Will Amazon's Fire phone burn its retail competition?
But last week, when Bezos unveiled the new Amazon Fire smartphone? Nobody laughed. At least, not anyone in retail.
Amazon’s Fire phone is designed to disrupt retail
If there’s one thing Amazon has proven to be good at, it’s disrupting the retail sector. Now, its new phone has a prominent feature that is designed to take advantage of other retailers’ brick-and-mortar stores by turning them, essentially, into Amazon showrooms.
The feature, “Firefly,” allows users to snap a photo of a product, then sends them buying options at Amazon. It’s the ultimate showrooming app.
That’s pretty bad, on its face, for retailers of any size that sell products that can be found on Amazon — and you can buy pretty much anything on Amazon.
But for many retailers, showrooming is old hat. Some experts say retailers should have no fear of Firefly because most have figured out (or should, and soon) how to combat this shopping habit, which is here to stay regardless of whose phone does what.
Plus, will Firefly fly with consumers? The capability is the manifestation of the kind of blatant push to showroom that Amazon encouraged at local booksellers in 2011, only to invite a much-publicized backlash. With a then-new app, Amazon had enticed shoppers with an added 5% discount if they scanned price codes on books at local stores but bought them at Amazon instead. It was a holiday-time promotion that helped fuel the e-retailer’s emerging Scroogelike reputation.
Who will buy Amazon’s phone?
It remains to be seen how many people would have much use for Amazon’s phone. The device has several much-hyped features, including a free year of Amazon Prime (a $99 value), preloaded Prime Music (a million songs, compared to competitors’ closer to 20 million), and other features that are actually not exclusive to the Fire. But the two features that stand out are Firefly and a groovy 3-D interface.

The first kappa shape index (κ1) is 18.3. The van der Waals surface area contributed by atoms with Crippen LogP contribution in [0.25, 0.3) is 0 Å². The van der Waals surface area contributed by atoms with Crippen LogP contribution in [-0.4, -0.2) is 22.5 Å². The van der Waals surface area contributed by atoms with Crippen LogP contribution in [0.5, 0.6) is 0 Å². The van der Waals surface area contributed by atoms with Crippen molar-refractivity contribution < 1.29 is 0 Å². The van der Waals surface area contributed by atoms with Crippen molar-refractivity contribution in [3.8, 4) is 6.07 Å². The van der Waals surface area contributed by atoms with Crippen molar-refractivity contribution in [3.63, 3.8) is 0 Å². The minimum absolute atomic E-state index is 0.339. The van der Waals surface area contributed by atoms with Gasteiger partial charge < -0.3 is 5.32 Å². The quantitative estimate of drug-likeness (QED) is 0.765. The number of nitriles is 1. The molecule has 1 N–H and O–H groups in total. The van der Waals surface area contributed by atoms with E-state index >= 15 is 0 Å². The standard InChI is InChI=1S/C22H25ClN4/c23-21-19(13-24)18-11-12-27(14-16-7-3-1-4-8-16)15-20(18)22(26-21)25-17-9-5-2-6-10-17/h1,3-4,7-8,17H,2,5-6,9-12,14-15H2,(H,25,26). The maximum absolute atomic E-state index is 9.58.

But observers say the phone suffers, too, from its high price tag at a time of falling smartphone sales, an exclusive contract with AT&T, and design elements that could come back to haunt it. Its price, in fact, is a curious departure from the e-commerce giant’s habit of undercutting its competition.
Its most fundamental flaw, however, is that the Amazon Fire is ultimately designed to delight Amazon itself, and not so much its users. For one thing, the element to which Amazon seems have given most of its attention is Firefly itself, a sign that the retail giant may have an inflated notion about how much mobile shopping consumers do, devaluing all the many other reasons why they have their smartphones in their pockets.
For privacy geeks, meanwhile, the phone may have introduced a whole new level of worry. As the New York Times technology writer David Streitfeld writes, “it [offers] a view of a mobile future that will be alluring to some but might repel others.”
That may not be the impact Jeff Bezos is looking for.
Regardless of how the market ultimately receives Amazon’s phone, it will likely take a while for it to actually get into many consumers’ hands, giving retailers time to line up any strategies to deal with the phone’s implications.
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